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Be Selective in Choosing Your Leads

Aug 27, 2012

Posted by

Heather Lutze

Heather Lutze has spent the last 10 years as CEO of The Findability Group, formerly Lutze Consulting – a Search Engine Marketing firm that works with companies to attai Read more

One of the critical questions to ask yourself is “What is a realistic lead?”  What is your definition of a lead?  Everyone’s definition will tell a great deal about where he/she is in the business.  When I first started in real estate, my definition of a lead was someone who wanted to buy or sell sometime in the relatively near future.  It was a very simple definition.  It was also a very broad definition and excluded very few people.

My definition has changed dramatically over the years.  Today it is someone who wants to buy or sell in the next 30 days.  How did I get from one very broad definition to one that is quite narrow?  Let’s take a look at the process.

“Time Is Money”

When I started, like most new agents, I had very little knowledge of the business.  I was chasing after any and every deal I could find.  Because my definition or philosophy about a lead was so broad, everybody on the face of the earth was qualified as a potential client.  Because of this, I had too many potential clients to work with.  Most of my potential clients, however, would never buy or sell a home in 30 days—let alone one through me.  Not at that time.

I spent a tremendous amount of time trying to persuade unmotivated people.  I learned then to tighten down my initial definition to anyone who would buy or sell within a year.  After a while, I tightened even more to anyone who would buy or sell within six months.  Then I tightened it down to 90 days, 60 days, and finally to 30 days!

Quality, Quality, Quality

If I had tightened my definition from the very beginning, I would have saved myself from a lot of mistakes, anguish, and lost income.  Do not wait to clearly define a lead.  Instead, spend your new-found time working to find more leads through better prospecting.  Having fewer good leads is better than having a bunch of marginal ones.  Quality, versus quantity, is the road to success.  If you want to sell a home in a week or a month, you only need two to three true leads a week to accomplish your goal.  Think in terms of qualified people who want to do something now!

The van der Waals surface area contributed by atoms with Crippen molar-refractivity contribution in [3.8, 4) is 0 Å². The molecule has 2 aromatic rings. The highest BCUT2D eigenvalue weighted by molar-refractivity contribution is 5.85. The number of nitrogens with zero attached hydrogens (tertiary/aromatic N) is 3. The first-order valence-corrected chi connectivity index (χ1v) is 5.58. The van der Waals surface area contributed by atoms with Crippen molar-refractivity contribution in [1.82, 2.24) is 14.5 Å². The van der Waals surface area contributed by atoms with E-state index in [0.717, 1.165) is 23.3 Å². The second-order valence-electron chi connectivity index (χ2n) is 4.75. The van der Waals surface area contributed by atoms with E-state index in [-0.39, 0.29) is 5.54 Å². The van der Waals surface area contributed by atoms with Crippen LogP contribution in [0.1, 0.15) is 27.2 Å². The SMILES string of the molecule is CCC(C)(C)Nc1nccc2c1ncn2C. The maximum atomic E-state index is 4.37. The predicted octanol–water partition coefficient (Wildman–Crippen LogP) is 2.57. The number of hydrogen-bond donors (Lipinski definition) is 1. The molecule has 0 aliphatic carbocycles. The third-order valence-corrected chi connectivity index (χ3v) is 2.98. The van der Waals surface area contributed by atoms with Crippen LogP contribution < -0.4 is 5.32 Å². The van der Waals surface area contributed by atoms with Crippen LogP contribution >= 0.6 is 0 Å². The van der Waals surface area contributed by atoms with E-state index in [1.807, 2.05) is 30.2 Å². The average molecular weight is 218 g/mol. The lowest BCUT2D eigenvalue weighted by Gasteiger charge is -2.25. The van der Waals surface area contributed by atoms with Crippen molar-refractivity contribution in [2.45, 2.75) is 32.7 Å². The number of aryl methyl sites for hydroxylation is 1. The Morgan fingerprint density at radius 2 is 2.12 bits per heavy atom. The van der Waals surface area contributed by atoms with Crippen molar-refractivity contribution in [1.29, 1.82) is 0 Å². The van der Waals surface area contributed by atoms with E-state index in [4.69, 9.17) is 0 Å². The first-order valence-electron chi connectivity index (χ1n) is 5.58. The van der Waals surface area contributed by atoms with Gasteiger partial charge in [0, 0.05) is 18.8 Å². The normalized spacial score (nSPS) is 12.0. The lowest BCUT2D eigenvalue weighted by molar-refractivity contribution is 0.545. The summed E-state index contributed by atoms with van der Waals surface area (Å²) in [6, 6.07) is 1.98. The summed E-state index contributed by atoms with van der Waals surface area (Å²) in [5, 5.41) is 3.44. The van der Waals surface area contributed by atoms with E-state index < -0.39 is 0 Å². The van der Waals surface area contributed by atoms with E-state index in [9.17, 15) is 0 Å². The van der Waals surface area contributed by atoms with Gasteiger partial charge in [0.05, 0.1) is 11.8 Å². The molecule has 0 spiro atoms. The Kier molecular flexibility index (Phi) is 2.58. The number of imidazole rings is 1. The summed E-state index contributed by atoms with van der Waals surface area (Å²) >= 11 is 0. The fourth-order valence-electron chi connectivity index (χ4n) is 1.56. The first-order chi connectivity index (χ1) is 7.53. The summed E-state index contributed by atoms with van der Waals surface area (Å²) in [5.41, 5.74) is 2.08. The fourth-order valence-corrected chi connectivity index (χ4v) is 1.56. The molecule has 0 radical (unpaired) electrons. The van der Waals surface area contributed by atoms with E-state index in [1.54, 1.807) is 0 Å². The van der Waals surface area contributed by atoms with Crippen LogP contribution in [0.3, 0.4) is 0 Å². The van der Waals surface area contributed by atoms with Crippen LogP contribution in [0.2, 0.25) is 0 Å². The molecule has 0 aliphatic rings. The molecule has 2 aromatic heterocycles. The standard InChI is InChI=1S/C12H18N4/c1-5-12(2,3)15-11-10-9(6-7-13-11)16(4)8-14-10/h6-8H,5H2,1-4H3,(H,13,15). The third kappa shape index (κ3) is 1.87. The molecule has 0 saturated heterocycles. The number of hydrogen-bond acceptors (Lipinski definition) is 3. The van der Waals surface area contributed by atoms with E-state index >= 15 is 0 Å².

All the time I spent working with people who were too far out cost me a lot of money.  We have all spoken with people many times or even put people in our car to show property who did not have the true motivation to buy or sell now.  Do not continue that process.  Change today!


Today, there really are people who want to buy and sell a home.  Our job is to go find them and help them do it.  My goal is to ensure they do it through me by incorporating sales skills and effective follow-up.  You might call it relentless follow-up.  Do not let go of a good lead.  Have you ever tried to get a bone away from a big dog?  Develop that attitude with good leads.

Here is a little hint for you:  a true lead should be someone who wants to buy or sell in 60 days or less.  Any further out and you are not creating closings.  You are also likely to be investing in someone who will never buy or sell.  Remember you are investing your time —your most precious commodity.  Do not waste it for anyone or anything.  We are all only given so much time in life.  If you have too many future potential clients rather than realistic clients, you will suffer a high level of frustration with no control of your business -- not to mention the financial losses you will face.

“Project Clients”

Keep your number of long-term or “project clients” down, so you can invest your time finding people who need help now.  I define a “project client” as someone who is:

•  Looking for the “perfect house.”  I guarantee they will never find it.

•  Looking for a “tremendous deal.”  The deal is rarely good enough for them to commit today.  If the deal is so tremendous, some other smart agent has sold it already.

•  Waiting for the right house, so they can put their own home on the market.  If they do not become motivated to sell after showing them a few houses that meet their criteria, you need to reevaluate whether they will or will not sell in the near future.

•  Still having low motivation even after you have called them back a few times.

Be Realistic

Stop working with people who are not committed to doing something now.  The old maxim of “great salespeople should be able to sell ice to an Eskimo” is false.  Great salespeople have clear definitions of what constitutes a lead.  They clearly follow their narrow definitions.  They prospect enough to keep a constant supply of leads flowing, so they can qualify and define them carefully.  When you do not evaluate effectively, you get so bogged down with future business that you miss the “now” clients.

Reflect and Clearly Define Prospects

Re-evaluate and review your definition every quarter to see if it has changed.  Stick to your guns.  Do not compromise because most of the time you will be burned.  There is nothing more painful than to compromise and then not get paid for your efforts.  The pain in the pit of your stomach is like no other.  Also, once in a while you will find that the person you worked so hard for will buy or sell with someone else.  I’ve found that more often than not, you probably saved yourself a lot of time and frustration.

Above all, do not be concerned if you made a mistake by over qualifying or over defining a prospect or lead, which might cause someone to use another agent.  Great salespeople do not worry about the transaction or closing they never had.  They focus on the key four-letter word in sales ... next!